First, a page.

Henry Rousso is one of France’s most preeminent scholars and public intellectuals. Last week, as the historian attempted to enter the United States to attend an academic symposium, he was detained for more than 10 hours — for no clear reason.
On Wednesday, Rousso landed from Paris at Houston’s George Bush International Airport after an 11-hour flight, en route to Texas A&M University in College Station. There, he was to speak Friday afternoon at the Hagler Institute for Advanced Study.
But Rousso, an Egyptian-born French citizen, was “mistakenly detained” by U.S. immigration authorities, according to Richard Golsan, director of the Glasscock Center for Humanities Research at Texas A&M.
“When he called me with this news two nights ago, he was waiting for customs officials to send him back to Paris as an illegal alien on the first flight out,” Golsan said Friday at the symposium, according to the Eagle, a newspaper covering the College Station area.
The university then sprang into action, the Eagle reported, with President Michael Young contacting law professor Fatma Marouf, who earlier this month had helped write an amicus brief against President Donald Trump’s executive order banning refugees and travelers from seven Muslim-majority nations.
Marouf quickly and successfully intervened with immigration authorities, and Rousso was released and allowed to deliver his lecture.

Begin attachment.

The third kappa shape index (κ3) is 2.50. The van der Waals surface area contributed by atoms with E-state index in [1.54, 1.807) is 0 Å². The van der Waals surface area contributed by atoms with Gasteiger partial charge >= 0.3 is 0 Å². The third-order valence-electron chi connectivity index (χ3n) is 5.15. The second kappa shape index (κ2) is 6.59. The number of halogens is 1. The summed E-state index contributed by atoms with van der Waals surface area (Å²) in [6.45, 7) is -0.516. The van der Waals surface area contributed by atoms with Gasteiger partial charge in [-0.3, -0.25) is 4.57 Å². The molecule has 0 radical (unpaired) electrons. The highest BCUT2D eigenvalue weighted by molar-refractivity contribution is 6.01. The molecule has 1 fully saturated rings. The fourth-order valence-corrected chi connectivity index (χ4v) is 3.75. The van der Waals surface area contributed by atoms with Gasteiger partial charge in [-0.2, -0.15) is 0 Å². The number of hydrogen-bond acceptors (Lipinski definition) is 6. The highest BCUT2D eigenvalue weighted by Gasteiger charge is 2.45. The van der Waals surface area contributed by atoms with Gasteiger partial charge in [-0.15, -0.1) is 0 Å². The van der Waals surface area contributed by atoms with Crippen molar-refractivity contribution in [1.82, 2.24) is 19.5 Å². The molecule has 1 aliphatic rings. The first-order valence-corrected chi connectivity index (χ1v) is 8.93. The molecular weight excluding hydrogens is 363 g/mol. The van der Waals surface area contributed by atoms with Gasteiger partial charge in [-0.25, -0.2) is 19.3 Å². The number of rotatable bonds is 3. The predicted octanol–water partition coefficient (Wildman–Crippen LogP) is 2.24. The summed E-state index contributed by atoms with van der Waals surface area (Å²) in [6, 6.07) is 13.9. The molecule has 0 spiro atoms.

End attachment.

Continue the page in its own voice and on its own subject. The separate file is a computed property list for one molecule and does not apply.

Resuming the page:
He confirmed his experience Saturday on Twitter: “I have been detained 10 hours at Houston Itl Airport about to be deported. The officer who arrested me was ‘inexperienced.’”
It remains unclear what about Rousso was identified as suspect by immigration authorities.
Egypt was not among the seven nations in President Trump’s travel ban, which had been suspended by the time of Rousso’s U.S. arrival. Rousso and his family was exiled from Egypt in 1956 after a slew of anti-Semitic measures imposed by the Nasser regime, according to the Israeli newspaper Haaretz .
Furthermore, France is a beneficiary of the U.S. visa waiver program, which permits French citizens to enter the United States without a visa. All that is required is an online ESTA application before departure.
For Marouf, Rousso’s ordeal indicated a strict new U.S. border control regime. “It seems like there’s much more rigidity and rigor in enforcing these immigration requirements and technicalities of every visa,” she told the Eagle.
Rousso’s scholarship focuses on the memory of the Vichy regime, the darkest chapter in modern French history, when the government of unoccupied France openly collaborated with Nazi Germany in World War II. Vichy authorities are particularly infamous for assisting the Germans in rounding up and deporting tens of thousands of Jews from France during the Holocaust, a horrible truth that Rousso once called “the past that does not pass.”
He spoke Friday on a similar subject in College Station, in a lecture titled “Writing on the Dark Side of the Recent Past.”
Fellow historians took to social media after news of Rousso’s unpleasant experience, many pointing out what they considered the uncomfortable irony of the arbitrary detention of a Holocaust historian.
Ruth Ben-Ghiat, a historian at New York University, said on Twitter, “His work on cost of forgetting past (Vichy) so relevant.”
“Thank you so much for your reactions,” Rousso responded Saturday evening on Twitter. “My situation was nothing compared to some of the people I saw who couldn’t be defended as I was.”
“It is now necessary to deal with the utmost arbitrariness and incompetence on the other side of the Atlantic,” Rousso wrote Sunday in the French edition of the Huffington Post. “What I know, in loving this country forever, is that the United States is no longer quite the United States.”